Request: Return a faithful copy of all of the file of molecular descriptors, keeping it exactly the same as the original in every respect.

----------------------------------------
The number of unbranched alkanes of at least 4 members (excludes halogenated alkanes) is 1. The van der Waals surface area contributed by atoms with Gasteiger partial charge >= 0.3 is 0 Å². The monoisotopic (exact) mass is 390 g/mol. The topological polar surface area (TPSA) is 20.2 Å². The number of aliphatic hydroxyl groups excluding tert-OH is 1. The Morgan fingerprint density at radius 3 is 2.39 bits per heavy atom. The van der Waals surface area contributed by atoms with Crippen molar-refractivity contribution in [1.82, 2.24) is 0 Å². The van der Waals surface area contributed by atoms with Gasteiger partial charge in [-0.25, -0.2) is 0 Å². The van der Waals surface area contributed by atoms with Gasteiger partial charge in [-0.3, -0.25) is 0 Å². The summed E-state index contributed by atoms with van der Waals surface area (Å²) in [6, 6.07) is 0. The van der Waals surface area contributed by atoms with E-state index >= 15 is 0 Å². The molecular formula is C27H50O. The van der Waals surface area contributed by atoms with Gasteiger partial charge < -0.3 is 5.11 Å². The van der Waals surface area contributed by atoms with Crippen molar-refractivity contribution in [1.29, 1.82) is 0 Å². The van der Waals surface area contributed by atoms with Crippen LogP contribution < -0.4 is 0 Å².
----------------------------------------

The number of unbranched alkanes of at least 4 members (excludes halogenated alkanes) is 1. The van der Waals surface area contributed by atoms with Gasteiger partial charge >= 0.3 is 0 Å². The monoisotopic (exact) mass is 390 g/mol. The topological polar surface area (TPSA) is 20.2 Å². The number of aliphatic hydroxyl groups excluding tert-OH is 1. The Morgan fingerprint density at radius 3 is 2.39 bits per heavy atom. The van der Waals surface area contributed by atoms with Crippen molar-refractivity contribution in [1.82, 2.24) is 0 Å². The van der Waals surface area contributed by atoms with Gasteiger partial charge in [-0.25, -0.2) is 0 Å². The van der Waals surface area contributed by atoms with Gasteiger partial charge in [-0.3, -0.25) is 0 Å². The summed E-state index contributed by atoms with van der Waals surface area (Å²) in [6, 6.07) is 0. The van der Waals surface area contributed by atoms with E-state index >= 15 is 0 Å². The molecular formula is C27H50O. The van der Waals surface area contributed by atoms with Gasteiger partial charge < -0.3 is 5.11 Å². The van der Waals surface area contributed by atoms with Crippen molar-refractivity contribution in [1.29, 1.82) is 0 Å². The van der Waals surface area contributed by atoms with Crippen LogP contribution < -0.4 is 0 Å².